Since the end of the twentieth century the number of birth by caesarean section (CS) has increased. In Poland in 2014, 42,8 % of deliveries was CS. On the one hand the number of maternal and newborn deaths decreases, but on the other hand caesarean section should be performed only if it is medically necessary. Alarming are reports that cesarean delivery may increase the risk of : autoimmune diseases, childhood allergies and asthma. The scientists from Italy carried out a study which showed that the intestinal flora of caesarean and vaginally delivered infants appears to be very different.
Vaginally born infants have higher numbers of Bifidobacteria, Lactobacillus and Bacteroides compared with CS newborns. The first colonisation of the intestine is one of the strongest stimuli to the maturation and differentiation of the immune system. Microbes stimulate the immune system toward a TH1 nonallergic response and cause a decreased synthesis IgE. Successful colonization of the intestines is necessary for the development of a normal immune response system.
The scientists from Mount Sinai Hospital, NYU Langone Medical Center and other of the American research centres conducted the small pilot study in which infants delivered by CS were exposed to maternal vaginal fluids at birth. Seven of the babies studied were born vaginally and eleven were CS-delivered.
Four mothers who volunteered for the procedure incubated a sterile gauze in their vaginas for one hour before the caesarean operation. They swabbed with the gauze starting with the mouth, then the face and the rest of the body. Over the month after delivery, researchers collected a total of 1,519 anal, oral, and skin samples that they then used to describe the infants’ microbiome composition. Microbiota of CS babies that were exposed to maternal vaginal fluids was more similar to that of vaginally born infants than to unexposed CS infants . Bacterial flora of unexposed CS newborns was impoverished on bacteria such as Lactobacillus and Bacteroides. Results of this experiment show that vaginal microbes can be partially restored at birth in CS–delivered babies Thanks to this their immune system will be able to develop properly in the future, which could theoretically lead to reduced incidence of autoimmune diseases.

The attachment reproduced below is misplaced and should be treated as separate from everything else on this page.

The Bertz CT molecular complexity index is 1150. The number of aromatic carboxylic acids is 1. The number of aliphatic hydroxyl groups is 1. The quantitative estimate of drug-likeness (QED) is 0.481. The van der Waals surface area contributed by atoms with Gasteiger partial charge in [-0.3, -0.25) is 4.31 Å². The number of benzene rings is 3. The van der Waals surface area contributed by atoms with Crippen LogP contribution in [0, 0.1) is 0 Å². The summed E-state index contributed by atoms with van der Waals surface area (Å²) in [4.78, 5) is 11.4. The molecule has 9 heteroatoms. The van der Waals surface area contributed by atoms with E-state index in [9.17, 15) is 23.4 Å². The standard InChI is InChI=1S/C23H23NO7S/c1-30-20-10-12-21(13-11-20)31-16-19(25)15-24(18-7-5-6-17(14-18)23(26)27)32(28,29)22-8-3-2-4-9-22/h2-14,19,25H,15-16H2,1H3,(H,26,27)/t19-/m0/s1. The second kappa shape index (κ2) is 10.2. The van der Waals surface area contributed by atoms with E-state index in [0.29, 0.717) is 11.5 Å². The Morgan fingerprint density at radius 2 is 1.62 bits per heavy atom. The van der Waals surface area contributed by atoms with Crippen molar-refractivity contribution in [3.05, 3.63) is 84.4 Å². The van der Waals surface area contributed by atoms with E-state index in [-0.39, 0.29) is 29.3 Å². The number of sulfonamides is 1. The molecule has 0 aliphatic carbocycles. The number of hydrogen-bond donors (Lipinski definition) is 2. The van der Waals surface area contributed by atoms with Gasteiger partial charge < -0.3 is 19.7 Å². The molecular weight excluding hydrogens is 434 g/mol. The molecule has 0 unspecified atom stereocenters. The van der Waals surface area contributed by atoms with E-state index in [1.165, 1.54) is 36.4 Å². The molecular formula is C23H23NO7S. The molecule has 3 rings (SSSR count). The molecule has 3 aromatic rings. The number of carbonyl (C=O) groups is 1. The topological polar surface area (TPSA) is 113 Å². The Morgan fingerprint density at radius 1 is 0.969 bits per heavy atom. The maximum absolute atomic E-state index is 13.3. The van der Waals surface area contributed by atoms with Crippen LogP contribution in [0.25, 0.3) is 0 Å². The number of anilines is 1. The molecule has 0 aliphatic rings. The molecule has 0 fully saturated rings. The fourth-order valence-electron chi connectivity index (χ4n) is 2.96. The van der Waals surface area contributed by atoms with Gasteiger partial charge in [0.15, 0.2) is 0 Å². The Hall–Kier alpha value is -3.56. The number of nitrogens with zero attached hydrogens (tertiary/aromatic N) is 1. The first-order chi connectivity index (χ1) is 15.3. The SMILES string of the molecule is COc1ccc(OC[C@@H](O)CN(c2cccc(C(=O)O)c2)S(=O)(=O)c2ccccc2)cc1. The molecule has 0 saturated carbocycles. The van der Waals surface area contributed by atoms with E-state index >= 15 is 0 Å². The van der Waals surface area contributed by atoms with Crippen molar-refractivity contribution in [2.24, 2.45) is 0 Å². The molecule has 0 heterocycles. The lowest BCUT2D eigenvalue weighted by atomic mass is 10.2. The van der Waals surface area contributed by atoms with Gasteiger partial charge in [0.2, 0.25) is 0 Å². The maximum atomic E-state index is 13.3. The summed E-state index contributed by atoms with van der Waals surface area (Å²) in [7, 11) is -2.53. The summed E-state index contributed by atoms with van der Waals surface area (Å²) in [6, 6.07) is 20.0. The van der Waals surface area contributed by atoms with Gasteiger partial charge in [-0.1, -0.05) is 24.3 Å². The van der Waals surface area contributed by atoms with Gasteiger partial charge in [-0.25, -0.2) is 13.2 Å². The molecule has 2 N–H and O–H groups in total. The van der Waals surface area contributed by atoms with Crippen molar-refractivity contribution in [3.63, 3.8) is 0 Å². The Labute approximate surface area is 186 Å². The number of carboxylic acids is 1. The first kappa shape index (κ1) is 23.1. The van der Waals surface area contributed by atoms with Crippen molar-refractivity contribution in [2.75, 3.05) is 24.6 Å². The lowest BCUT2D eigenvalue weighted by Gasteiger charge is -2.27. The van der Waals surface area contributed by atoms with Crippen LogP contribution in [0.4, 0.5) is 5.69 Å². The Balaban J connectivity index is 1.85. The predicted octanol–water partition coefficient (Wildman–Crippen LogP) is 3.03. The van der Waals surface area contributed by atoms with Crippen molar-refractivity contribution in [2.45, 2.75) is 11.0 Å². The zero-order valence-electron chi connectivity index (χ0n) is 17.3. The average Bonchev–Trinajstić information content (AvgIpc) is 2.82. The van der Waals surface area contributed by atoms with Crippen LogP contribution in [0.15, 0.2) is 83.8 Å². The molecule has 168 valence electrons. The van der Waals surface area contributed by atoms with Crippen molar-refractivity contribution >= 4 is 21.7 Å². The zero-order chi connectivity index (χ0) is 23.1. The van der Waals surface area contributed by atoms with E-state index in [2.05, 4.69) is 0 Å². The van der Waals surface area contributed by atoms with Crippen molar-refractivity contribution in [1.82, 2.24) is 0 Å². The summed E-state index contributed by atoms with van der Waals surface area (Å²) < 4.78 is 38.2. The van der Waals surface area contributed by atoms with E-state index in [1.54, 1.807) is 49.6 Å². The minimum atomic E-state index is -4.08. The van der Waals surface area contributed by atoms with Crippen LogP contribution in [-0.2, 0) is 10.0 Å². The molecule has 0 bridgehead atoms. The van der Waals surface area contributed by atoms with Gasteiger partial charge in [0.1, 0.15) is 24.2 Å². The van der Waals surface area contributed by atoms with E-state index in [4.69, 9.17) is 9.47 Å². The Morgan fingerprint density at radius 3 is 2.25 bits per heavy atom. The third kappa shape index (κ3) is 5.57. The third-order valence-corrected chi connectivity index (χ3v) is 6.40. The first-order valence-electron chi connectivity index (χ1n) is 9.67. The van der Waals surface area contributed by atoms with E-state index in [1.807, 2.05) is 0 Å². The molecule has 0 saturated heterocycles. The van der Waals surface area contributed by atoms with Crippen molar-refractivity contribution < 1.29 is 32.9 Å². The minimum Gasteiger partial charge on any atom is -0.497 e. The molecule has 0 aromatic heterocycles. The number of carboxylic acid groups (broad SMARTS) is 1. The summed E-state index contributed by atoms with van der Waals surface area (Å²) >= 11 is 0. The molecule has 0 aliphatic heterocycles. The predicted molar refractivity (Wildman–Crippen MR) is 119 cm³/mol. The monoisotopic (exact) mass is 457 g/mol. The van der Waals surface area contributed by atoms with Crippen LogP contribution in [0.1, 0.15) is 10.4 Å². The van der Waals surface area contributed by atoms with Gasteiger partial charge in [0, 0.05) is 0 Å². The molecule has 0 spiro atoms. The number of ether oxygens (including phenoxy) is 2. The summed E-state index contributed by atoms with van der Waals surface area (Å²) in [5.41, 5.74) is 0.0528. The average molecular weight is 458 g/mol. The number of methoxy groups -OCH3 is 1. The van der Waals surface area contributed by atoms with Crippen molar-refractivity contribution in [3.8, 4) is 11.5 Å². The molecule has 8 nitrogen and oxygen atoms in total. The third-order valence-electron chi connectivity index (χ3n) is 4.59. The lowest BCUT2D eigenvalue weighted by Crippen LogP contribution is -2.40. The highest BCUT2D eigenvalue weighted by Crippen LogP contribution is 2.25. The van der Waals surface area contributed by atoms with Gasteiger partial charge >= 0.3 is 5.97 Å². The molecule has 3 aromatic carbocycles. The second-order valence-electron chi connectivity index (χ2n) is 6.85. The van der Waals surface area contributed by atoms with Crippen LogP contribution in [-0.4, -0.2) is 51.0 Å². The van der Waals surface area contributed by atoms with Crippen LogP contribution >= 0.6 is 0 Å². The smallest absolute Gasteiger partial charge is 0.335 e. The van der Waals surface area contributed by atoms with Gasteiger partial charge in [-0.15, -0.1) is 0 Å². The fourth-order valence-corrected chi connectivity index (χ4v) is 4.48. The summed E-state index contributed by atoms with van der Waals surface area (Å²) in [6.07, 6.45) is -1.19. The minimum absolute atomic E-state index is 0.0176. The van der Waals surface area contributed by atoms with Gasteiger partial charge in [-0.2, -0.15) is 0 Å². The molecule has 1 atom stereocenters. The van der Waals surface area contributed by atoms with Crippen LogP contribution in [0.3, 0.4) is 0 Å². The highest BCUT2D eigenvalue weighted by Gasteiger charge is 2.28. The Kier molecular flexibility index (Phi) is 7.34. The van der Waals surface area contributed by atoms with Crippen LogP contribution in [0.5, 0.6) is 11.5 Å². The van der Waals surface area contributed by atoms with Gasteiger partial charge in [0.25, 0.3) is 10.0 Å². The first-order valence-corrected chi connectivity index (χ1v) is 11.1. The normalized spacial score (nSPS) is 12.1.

Written by: Marta Misztal
1.Partial restoration of the microbiota of cesarean-born infants via vaginal microbial transfer,Maria G Dominguez-Bello,Kassandra M De Jesus-Laboy, Nan Shen,Laura M Cox, Amnon Amir,Antonio Gonzalez,Nicholas A Bokulich,Se Jin Song,Marina Hoashi,Juana I Rivera-Vinas,Keimari Mendez,Rob Knight & Jose C Clemente
2. Dominguez-Bello, M.G. et al. Proc. Natl. Acad. Sci. USA 107, 11971–11975 (2010).
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